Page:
Wiley's Wisdom

Joy: From the Ground Up

Rear View Mirror November 15, 2013

It has many faces and wears many hats. But the faces scare me and (let’s be honest) hats are not a dog’s best friend. Evil. It’s become such a foreign concept to me in my forever home, that it’s commonplace for me to forget it exists altogether.

Then I see something like I did on the side of the road on the way to the dog park, and it all comes rushing back. I know mom saw it too, and neither of us knew what to do. It was startling. So we drove on, and I wondered whether that was really the right thing to do. A man and a woman were arguing by a car when it happened. The man took the woman by the neck and (rather violently) threw her toward the nearby ditch. I was relieved to see them both get in the car and drive away from the safety of the rear view mirror.

Rear View MirrorWe made it to the park a few minutes later and I found myself lost in my thoughts as mom and I walked together on the trail. I realized that’s kind of the embodiment of evil in my life. The rear view mirror. It’s in my past, behind me and forgotten. And for that I am so grateful. But it’s not that way for everyone. Seeing what happened to that poor woman on the side of the road today was proof enough of that.

Maybe I’ve been going about this concept of evil all wrong. Just because something is in the mirror doesn’t mean it’s not really there. It’s there, alive and real, and ready to take the wheel if we let it. It does no good to pretend it isn’t.

Evil. My journey through life has led me to believe it has many faces and wears many hats. It’s that man on the side of the road. It’s in the eyes of Demon Dog in my backyard. It was in the hands of the man with the leather belt. It’s in the worry currently consuming my people. The faces of evil scare me and (let’s be honest) hats are not a dog’s best friend. But that’s no reason to ignore it altogether.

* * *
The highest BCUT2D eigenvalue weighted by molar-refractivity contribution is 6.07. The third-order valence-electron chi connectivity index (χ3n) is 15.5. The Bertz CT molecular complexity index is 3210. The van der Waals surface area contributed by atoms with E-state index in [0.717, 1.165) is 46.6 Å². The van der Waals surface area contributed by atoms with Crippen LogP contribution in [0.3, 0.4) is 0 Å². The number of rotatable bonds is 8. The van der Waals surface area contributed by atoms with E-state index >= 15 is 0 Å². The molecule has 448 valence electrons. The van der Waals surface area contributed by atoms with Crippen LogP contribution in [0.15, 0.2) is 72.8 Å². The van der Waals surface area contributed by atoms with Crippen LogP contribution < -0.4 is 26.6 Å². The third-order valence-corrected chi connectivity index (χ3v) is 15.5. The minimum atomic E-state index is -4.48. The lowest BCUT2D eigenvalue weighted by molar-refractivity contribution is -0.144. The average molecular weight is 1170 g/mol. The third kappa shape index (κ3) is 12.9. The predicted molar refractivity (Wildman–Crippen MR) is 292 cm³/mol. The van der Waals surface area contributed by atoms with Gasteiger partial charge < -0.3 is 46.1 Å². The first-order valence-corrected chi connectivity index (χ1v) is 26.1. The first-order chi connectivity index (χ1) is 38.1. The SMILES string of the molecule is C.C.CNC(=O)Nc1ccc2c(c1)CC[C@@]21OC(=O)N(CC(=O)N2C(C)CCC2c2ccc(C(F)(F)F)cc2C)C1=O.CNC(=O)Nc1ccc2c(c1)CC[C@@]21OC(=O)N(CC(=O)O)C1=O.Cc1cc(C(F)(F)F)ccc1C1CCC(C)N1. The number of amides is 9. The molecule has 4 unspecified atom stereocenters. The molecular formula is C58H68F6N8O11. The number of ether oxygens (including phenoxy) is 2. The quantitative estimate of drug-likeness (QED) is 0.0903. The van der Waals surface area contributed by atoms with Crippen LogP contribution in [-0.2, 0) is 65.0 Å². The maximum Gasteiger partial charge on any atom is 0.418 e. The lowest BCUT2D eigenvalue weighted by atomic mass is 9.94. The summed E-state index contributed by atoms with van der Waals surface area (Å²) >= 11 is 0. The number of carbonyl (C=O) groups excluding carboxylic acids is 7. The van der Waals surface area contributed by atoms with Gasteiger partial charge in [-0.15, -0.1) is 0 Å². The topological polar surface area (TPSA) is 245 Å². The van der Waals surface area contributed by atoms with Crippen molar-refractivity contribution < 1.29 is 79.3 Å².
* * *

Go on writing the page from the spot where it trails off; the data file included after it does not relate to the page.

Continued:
“Wisdom we know is the knowledge of good and evil,” suggested American writer John Cheever, “not the strength to chose between the two.” It’s an easy choice to me. What’s more challenging is looking in that rear view mirror, acknowledging the evil that exists, and moving on. Make them wonder why you’re smiling. Because good ultimately wins that battle every time.

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Pawsing Amidst the Noise August 30, 2013

They are apparently called hogs. Yet they sound more like lions. And I thought hogs was a synonym for pigs. My surroundings sure have me confused today.

Then I heard mom and dad talking and it all came together. H.O.G. stands for Harley’s Owner Group, which is widely known and respected as the world’s largest motorcycle club. These motorcycles roar loudly like lions. And these “hogs” taking over our city this weekend are not pigs. They are people coming in from all over the world to celebrate the 110th anniversary of Harley-Davidson. They’re coming to Milwaukee, Wisconsin, where it all began. They’re coming home.

Being Still

I have to admit, these motorcycle contraptions appear to be a lot of fun. They are loud, fast, and no two bikes look alike. Beyond that, their owners are incredibly passionate about all things Harley. And I know dogs are learning how to drive cars in Australia, so I’m not sure what that means for our future in motorcycles.

I don’t suppose it matters all that much, especially with a little person on the way. But all of this noise got me to thinking about noise in our lives. It can be actual noise, like the constant roaring I am hearing outside my forever home tonight. Or it can be figurative noise, like when our brains can’t focus because there is simply too much happening in our minds. I think mom has this kind of noise in her head at night sometimes when she can’t sleep.

Being still amidst the noise isn’t always easy to do and yet I think that makes it even more important. The noise around the neighborhood tonight reminds me of the importance of pawsing to be still. Quiet. Peaceful.

“See how nature – trees, flowers, grass- grows in silence; see the stars, the moon and the sun, how they move in silence,” suggested Mother Teresa. “We need silence to be able to touch souls.”

This is not to say there is anything wrong with enjoying the roar of motorcycle horsepower. In fact, I know some Harley lovers who would argue the sound is one of the most important markers of a Harley compared to other motorcycles. But those moments in between the noise are special too. I think these moments of silence amidst the noise are a big part of what this anniversary celebration is really about – passion. History. Culture.

They might be called hogs and roar like lions but they sure have a whole lot of heart. Welcome home.